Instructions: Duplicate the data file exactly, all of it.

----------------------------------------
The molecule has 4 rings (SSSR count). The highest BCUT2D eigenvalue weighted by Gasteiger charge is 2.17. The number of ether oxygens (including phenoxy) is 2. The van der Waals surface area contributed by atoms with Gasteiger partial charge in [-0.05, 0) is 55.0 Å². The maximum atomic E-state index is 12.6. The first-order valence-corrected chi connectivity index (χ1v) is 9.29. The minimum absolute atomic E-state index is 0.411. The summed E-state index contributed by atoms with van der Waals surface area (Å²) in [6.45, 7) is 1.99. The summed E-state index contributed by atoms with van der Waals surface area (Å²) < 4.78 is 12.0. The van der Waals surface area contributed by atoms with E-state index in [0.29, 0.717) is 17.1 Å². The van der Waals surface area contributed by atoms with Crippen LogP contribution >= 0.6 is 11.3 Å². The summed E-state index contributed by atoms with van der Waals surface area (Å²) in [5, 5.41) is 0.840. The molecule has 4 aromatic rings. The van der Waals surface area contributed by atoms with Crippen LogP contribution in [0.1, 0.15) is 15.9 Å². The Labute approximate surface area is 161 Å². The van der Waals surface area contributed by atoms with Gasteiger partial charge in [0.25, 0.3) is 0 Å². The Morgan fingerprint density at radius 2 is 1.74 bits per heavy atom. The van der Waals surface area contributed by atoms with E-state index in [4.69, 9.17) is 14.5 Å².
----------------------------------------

The molecule has 4 rings (SSSR count). The highest BCUT2D eigenvalue weighted by Gasteiger charge is 2.17. The number of ether oxygens (including phenoxy) is 2. The van der Waals surface area contributed by atoms with Gasteiger partial charge in [-0.05, 0) is 55.0 Å². The maximum atomic E-state index is 12.6. The first-order valence-corrected chi connectivity index (χ1v) is 9.29. The minimum absolute atomic E-state index is 0.411. The summed E-state index contributed by atoms with van der Waals surface area (Å²) in [6.45, 7) is 1.99. The summed E-state index contributed by atoms with van der Waals surface area (Å²) < 4.78 is 12.0. The van der Waals surface area contributed by atoms with E-state index in [0.29, 0.717) is 17.1 Å². The van der Waals surface area contributed by atoms with Crippen LogP contribution >= 0.6 is 11.3 Å². The summed E-state index contributed by atoms with van der Waals surface area (Å²) in [5, 5.41) is 0.840. The molecule has 4 aromatic rings. The van der Waals surface area contributed by atoms with Crippen LogP contribution in [0.1, 0.15) is 15.9 Å². The Labute approximate surface area is 161 Å². The van der Waals surface area contributed by atoms with Gasteiger partial charge in [0.25, 0.3) is 0 Å². The Morgan fingerprint density at radius 2 is 1.74 bits per heavy atom. The van der Waals surface area contributed by atoms with E-state index in [4.69, 9.17) is 14.5 Å².